The following picture shows within a 50 square kilometer radius a 2 minute DTA, 5 minute DTA and 10 minute DTA for the network. It takes into account actual speeds on  different road segments for a particular time period - allowing the business owner to understand which areas can be serviced within which time slot on a daily basis.

Probes such as smartphones, vehicle telematics and navigation devices provide billions of data points which constitute real speed profiles per road segment. Using this as a data driver provides a much clearer understanding and insight into location-based risk and performance than generalized assumptions.

Tuesday, January 13, 2015

Que Vadis Value Chain?

Classical management practices describes the traditional value chain as consisting of marketing, sales, operations and billing activities which work together with the aim to deliver customer value propositions.

In reality the value chain components are owned by various departments in the organisation and information sharing and integrated processes are rather myths than realities. Functional blaming is an organisational sport – something that one needs to master to survive. Business Schools, Enterprise Architecture and ERP systems support this thinking and much of management energy is spend on re-engineering, restructuring and process optimization between the functions to deliver better customer experience.

Fortunately technology has passed conventional thinking and starts to enable “on-demand” services which turn old-school value chains up-side down. Instead of relying on a “push” value chain, customer demand “pull” the value chain into action from a marketing, sales, operations and billing within a few minutes.

This can only be done if one views all data and processes in context as a system to deliver on “pull” rather than a “push” system.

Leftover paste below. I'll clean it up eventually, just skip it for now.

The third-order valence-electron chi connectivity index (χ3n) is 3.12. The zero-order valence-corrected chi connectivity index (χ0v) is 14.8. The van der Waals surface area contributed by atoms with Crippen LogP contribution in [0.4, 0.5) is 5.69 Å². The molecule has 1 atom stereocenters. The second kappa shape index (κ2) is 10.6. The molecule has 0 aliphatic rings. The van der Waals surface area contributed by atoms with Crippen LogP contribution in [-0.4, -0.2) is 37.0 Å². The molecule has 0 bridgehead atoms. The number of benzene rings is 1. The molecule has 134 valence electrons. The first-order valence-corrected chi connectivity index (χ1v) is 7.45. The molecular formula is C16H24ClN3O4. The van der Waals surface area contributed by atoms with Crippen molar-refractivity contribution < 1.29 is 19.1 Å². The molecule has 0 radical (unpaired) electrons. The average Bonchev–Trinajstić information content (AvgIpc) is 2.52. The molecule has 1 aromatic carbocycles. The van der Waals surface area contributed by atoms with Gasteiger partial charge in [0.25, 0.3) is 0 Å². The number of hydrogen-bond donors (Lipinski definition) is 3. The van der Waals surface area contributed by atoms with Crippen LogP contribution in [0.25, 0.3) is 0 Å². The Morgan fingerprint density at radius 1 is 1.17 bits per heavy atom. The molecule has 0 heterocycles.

How can this be?

Take the taxi service Uber (with all of its controversy) as an example. All of its information on geographical customer demand, driver availability and location are in context via space & time. Because of this, pricing is not a separate financial discussion, but kicks in by providing real-time quotations based on the customer’s real-time requirements. It happens in context of the customer, the driver and time (peak/off-peak) – allowing effective yield management to play across time and space for optimal supply and demand contracting. Company reputation is not something that is addressed through long-winding strategy sessions – but relies on the service delivery that takes place when the service is concluded and rated by the customer. Again, customer experience is placed within context of the transaction, customer and service delivery in real-time.

Not only can the value chain be completed in 20 minutes – but this level of integration and automation creates a business that can scale – Uber expanded in 153 countries within four years. The hidden gem here is that due the context of information, business assets operate much more productive to their competitor’s assets – something that will be hard to beat on price and service in the short, medium and long term.

I am not arguing that all corporations will end in “Uber” street – but at least management can take lessons from the “on-demand” economy and start to reform the value chain in context of all its business assets. This “context” will define integration, execution and resource management and ensure performance improvements of 10% and higher from existing levels.